Wheaton child support lawyer for college expensesIn almost every situation in which a child’s parents are separated, both parents are obligated to contribute financially to the child’s regular needs through child support. This includes expenses related to the child’s K-12 education, but it does not necessarily include expenses related to college or post-secondary education. For this reason, Illinois has special provisions in place that may require both parents to contribute to their children’s higher education even after they have reached the age of 18. As a parent, it is important to be aware of what you might be required to pay.

Calculating College Expenses in Illinois

In most cases, tuition and housing are the largest expenses associated with a college education. According to U.S. News and World Report, the average cost of tuition and fees in the 2019-2020 academic year was $10,116 for in-state students and $22,577 for out-of-state students at public schools, and $36,801 for students at private schools. The cost of room and board varies significantly depending on the college or university, but average costs in recent years come in at around $10,000 annually.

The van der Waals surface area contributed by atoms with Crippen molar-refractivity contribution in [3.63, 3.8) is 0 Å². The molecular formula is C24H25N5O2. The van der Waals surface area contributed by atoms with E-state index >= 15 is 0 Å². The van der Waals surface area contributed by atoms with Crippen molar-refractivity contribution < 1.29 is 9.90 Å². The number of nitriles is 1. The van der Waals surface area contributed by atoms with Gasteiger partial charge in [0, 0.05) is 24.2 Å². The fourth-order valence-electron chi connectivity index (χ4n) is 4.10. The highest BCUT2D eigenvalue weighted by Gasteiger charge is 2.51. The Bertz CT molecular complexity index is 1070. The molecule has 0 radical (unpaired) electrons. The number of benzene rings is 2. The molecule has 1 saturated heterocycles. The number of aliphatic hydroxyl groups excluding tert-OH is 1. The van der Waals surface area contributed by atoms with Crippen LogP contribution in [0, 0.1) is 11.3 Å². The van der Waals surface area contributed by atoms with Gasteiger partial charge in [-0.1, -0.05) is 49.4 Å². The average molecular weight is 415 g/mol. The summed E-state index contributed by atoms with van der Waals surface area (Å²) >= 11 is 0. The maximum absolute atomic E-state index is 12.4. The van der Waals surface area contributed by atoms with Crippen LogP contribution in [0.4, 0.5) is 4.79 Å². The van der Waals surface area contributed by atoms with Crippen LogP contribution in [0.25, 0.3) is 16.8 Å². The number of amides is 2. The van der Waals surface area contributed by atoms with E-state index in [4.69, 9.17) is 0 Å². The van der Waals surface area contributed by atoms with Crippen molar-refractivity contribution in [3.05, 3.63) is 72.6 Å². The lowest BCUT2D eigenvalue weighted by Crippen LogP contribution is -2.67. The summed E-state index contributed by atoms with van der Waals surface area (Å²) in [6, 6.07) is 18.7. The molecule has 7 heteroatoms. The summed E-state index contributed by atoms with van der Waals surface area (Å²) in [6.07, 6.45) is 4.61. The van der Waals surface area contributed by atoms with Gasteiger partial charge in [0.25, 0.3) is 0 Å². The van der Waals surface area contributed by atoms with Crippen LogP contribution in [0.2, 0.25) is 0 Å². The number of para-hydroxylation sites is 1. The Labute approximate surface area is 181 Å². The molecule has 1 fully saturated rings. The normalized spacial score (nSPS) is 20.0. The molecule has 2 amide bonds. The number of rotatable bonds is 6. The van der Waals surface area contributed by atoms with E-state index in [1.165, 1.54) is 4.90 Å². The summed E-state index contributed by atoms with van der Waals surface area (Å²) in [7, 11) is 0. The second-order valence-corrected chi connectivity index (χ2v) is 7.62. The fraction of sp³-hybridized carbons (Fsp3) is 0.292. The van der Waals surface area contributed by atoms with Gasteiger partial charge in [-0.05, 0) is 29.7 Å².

When ordering separated parents to contribute to college expenses, Illinois tries to keep costs manageable by requiring parents to pay, at most, the cost of tuition, fees, and room and board for an in-state student at the University of Illinois at Urbana-Champaign. For the 2020-2021 school year at the University of Illinois, tuition and fees are estimated to be between $17,000 and $22,000, and room and board is estimated at around $12,000. Actual expenses for parents could be less if their children are attending a school or educational program with lower costs.